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Among the items that Community Board 14 will consider, when it develops its list of budget priorities for Fiscal Year 2011, are the resurfacing of Church Avenue and the installation of a sprinkler system on the malls in Fiske Terrace.
Both projects were brought up to the board during a public hearing held prior to its September general meeting, at Edward R. Murrow High School, 1600 Avenue L.
Mark Dicus, the executive director of the Church Avenue Business Improvement District, asked board members to support rehabilitating the heavily-used thoroughfare. He also requested that the board consider the installation of additional catchbasins along the strip, to deal with ponding after heavy rainfall.
“The road surface is in pretty poor shape,” Dicus told board members, noting that the last time it had been resurfaced was 1995. “I think 15 years is long enough,” Dicus added.
Dicus also said that the issue had repeatedly come up in a survey that the BID had conducted of merchants and shoppers. “The condition of the roadway is tough especially for seniors and disabled users,” he stressed.
The possibility of adding sprinklers to the malls in Fiske Terrace, a neighborhood in Victorian Flatbush, was brought up by board member Sarina Roffe. Roffe pointed out that, “The neighborhood association underwrites the cost of maintaining the malls,” for which costs have gone up significantly in recent years, she said. Other neighborhoods, Roffe added, are “in better condition,” and have had sprinklers installed, “either through member items (allocations from elected officials) or other sources.”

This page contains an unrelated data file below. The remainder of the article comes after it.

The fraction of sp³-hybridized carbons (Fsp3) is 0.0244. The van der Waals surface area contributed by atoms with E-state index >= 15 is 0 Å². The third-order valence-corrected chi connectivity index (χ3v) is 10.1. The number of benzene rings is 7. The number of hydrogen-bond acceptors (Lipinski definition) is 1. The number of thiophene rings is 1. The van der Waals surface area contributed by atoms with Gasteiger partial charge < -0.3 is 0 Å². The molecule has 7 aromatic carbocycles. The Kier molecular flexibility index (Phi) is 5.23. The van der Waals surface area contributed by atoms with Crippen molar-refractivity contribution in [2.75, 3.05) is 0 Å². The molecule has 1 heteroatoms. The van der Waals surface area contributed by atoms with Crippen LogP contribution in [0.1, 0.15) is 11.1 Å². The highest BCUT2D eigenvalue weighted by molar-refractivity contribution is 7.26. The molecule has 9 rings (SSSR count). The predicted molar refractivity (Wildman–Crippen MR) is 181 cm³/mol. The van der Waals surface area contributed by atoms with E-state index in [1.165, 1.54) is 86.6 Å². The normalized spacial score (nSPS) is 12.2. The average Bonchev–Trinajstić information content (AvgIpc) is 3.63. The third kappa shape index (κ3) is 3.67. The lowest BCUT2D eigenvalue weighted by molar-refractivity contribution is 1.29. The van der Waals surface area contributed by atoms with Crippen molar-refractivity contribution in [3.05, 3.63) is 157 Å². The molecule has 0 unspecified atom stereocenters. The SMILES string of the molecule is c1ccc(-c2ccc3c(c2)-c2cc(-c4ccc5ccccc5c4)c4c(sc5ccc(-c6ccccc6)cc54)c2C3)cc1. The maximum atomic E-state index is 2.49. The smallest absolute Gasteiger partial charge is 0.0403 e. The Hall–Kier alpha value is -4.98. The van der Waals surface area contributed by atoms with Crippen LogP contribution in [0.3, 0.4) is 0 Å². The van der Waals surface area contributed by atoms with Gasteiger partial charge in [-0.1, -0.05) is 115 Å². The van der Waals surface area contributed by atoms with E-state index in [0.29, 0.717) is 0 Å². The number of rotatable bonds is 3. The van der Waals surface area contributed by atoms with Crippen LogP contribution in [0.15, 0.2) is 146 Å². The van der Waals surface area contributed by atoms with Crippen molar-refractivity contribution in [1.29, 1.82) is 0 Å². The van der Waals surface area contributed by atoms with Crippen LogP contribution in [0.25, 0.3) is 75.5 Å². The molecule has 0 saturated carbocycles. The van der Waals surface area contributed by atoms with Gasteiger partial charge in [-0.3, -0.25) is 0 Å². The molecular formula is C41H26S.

CB 14, like the other 58 community boards citywide, will develop its list of capital and expense budget priorities over the fall. The board had previously sent a mailing to residents requesting input. It will hold a second hearing prior to its October general meeting.
Subsequently, said board Chair Alvin Berk, members of the board’s budget committee will, “Mull over the contributions and emerge with recommendations” that will be voted on by the full board at the October meeting.
Those recommendations, he continued, are then submitted to the city for consideration, and are used by the Office of Management and Budget, along with recommendations from city agencies, to develop a proposed budget, which is submitted by the mayor to the City Council, which responds with its own budget.
While the community boards have a mandated role in the budget process, they have little effect on the budget that is ultimately produced. As Berk noted, usually, the responses from city agencies to the board’s priorities, “tend not to be substantive, unfortunately.” Those responses, however, generate another public hearing, in January, giving board members another opportunity to advocate for local priorities.
©2009 Community Newspaper Group
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